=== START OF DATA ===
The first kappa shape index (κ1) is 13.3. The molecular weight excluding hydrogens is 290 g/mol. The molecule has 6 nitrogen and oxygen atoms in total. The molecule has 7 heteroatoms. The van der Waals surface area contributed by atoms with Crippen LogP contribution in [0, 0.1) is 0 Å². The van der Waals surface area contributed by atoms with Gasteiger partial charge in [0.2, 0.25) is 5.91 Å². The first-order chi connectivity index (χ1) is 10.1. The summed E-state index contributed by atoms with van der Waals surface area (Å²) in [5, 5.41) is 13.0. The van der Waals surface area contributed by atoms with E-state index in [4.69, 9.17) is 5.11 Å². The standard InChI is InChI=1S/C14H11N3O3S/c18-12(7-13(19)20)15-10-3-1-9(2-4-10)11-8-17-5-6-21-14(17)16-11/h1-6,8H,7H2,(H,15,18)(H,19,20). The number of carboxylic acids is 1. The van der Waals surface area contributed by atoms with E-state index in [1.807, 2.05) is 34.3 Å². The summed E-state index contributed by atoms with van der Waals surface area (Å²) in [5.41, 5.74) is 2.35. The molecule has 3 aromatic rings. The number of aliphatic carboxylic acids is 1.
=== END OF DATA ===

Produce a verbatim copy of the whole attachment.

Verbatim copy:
The first kappa shape index (κ1) is 13.3. The molecular weight excluding hydrogens is 290 g/mol. The molecule has 6 nitrogen and oxygen atoms in total. The molecule has 7 heteroatoms. The van der Waals surface area contributed by atoms with Crippen LogP contribution in [0, 0.1) is 0 Å². The van der Waals surface area contributed by atoms with Gasteiger partial charge in [0.2, 0.25) is 5.91 Å². The first-order chi connectivity index (χ1) is 10.1. The summed E-state index contributed by atoms with van der Waals surface area (Å²) in [5, 5.41) is 13.0. The van der Waals surface area contributed by atoms with E-state index in [4.69, 9.17) is 5.11 Å². The standard InChI is InChI=1S/C14H11N3O3S/c18-12(7-13(19)20)15-10-3-1-9(2-4-10)11-8-17-5-6-21-14(17)16-11/h1-6,8H,7H2,(H,15,18)(H,19,20). The number of carboxylic acids is 1. The van der Waals surface area contributed by atoms with E-state index in [1.807, 2.05) is 34.3 Å². The summed E-state index contributed by atoms with van der Waals surface area (Å²) in [5.41, 5.74) is 2.35. The molecule has 3 aromatic rings. The number of aliphatic carboxylic acids is 1.